• Judge is gatekeeper: under Rule 702, the task of gatekeeping, or assuring that scientific expert testimony truly proceeds from scientific knowledge, rests with the trial judge.
  • Relevance and reliability: the trial judge must ensure that the expert’s testimony is “relevant to the task at hand” and is based “on a reliable foundation”. Concerns about expert testimony cannot be simply referred to the jury as a question of weight. Furthermore, the admissibility of expert testimony is governed by Rule 104(a) of the Federal Rules of Evidence; hence, the judge must find it more likely than not that the expert’s methods are reliable and reliably applied to the facts at hand. 
  • Scientific knowledge = scientific method/methodology: a conclusion will qualify as scientific knowledge if it can be demonstrated that it is the product of sound scientific methodology derived from the scientific method.
  • Relevant factors: the US Supreme Court defined “scientific methodology” as the process of formulating hypotheses and then conducting experiments to prove or falsify the hypothesis. The court also provided a non-dispositive, non-exclusive, flexible set of general observations (ie, not a test) that it considered relevant for establishing the validity of scientific testimony:
  • empirical testing: whether the theory or technique is falsifiable, refutable and/or testable;
  • whether it has been subjected to peer review and publication;
  • the known or potential error rate;
  • the existence and maintenance of standards and controls concerning its operation; and
  • the degree to which the theory and technique are generally accepted by the relevant scientific community.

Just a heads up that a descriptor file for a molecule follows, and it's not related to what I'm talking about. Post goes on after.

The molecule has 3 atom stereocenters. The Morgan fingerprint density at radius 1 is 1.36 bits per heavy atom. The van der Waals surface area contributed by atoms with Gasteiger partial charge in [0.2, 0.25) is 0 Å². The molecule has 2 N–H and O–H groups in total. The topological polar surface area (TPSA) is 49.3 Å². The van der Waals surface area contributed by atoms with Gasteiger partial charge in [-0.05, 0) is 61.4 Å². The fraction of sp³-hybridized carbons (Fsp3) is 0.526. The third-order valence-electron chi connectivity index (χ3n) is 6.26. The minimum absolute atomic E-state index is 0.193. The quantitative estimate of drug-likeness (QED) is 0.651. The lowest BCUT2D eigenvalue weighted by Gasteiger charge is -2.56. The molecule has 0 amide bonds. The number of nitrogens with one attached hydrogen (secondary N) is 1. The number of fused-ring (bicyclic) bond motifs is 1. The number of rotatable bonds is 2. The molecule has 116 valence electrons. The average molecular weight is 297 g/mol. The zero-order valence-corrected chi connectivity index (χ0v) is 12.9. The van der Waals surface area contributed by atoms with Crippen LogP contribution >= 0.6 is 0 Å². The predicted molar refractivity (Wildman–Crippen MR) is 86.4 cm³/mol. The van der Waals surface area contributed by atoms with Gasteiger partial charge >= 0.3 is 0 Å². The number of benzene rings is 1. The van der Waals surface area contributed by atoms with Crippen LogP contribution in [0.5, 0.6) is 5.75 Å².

Application and Influence of Daubert in the US and Canada

Although the Daubert standard is now the law in the United States Federal Court and over one-half of the states in the US, the Frye standard (adopted from a 1923 decision of the United States DC 10th Circuit appellate court remains the law in certain jurisdictions, including the states of California, Illinois, Maryland, New Jersey, Pennsylvania and Washington. The court stated:

Just when a scientific principle or discovery crosses the line between experimental and demonstrable stages is difficult to define. Somewhere in this twilight zone, evidential force of principle must be recognized, and while courts will go a long way in admitting expert testimony deduced from a well-recognized scientific principle or discovery, the thing from which the deduction is made must be sufficiently established to have gained general acceptance in the particular field in which it belongs.

 

Frye was followed in only a few dozen cases after it was decided.

A Frye hearing is to determine whether to admit evidence derived from a new or novel scientific theory or methodology. In Frye, the Court held that such evidence should be excluded unless this new or novel theory or methodology is generally accepted in the particular scientific community.

Although trial judges have always had the authority to exclude inappropriate testimony, prior to Daubert trial courts often preferred to allow juries hear evidence proffered by both sides.

The US Supreme Court in Daubert held that Rule 702 of the Federal Rules of Evidence superseded the Frye rule. In summary, the two standards (Daubert and Frye) primarily govern the admissibility of expert evidence in the United States.

Any decision by the Court of Appeal that a piece of evidence is inadmissible under Daubert would be binding on District Courts within the former’s jurisdiction.

To attack expert testimony as inadmissible, counsel may bring pretrial motions, including motions in limine. The motion in limine may be filed prior to trial, although counsel may seek to bring the motion during trial as well.

A motion attacking expert testimony should be brought within a reasonable time after the close of discovery if the grounds for the objection can be reasonably anticipated. The hearing should be held well in advance of the first time a case appears on a trial calendar.

It is noted that US courts have recognised the extension of Daubert principles to other non-scientific areas, such as economic and valuation evidence. Two appellate court decisions that considered this type of evidence are:

Frymire-Brinati v KPMG Peat Marwick, 2 F.3d 183 (7th Cir. 1993); and

Newport Ltd v Sears, Roebuck & Co, 6 F.3d 1058, 1064 (5th Cir. 1993).

Canada

The Supreme Court of Canada expressly adopted the Daubert standard in two cases: R v Mohan4 and R v JL-J.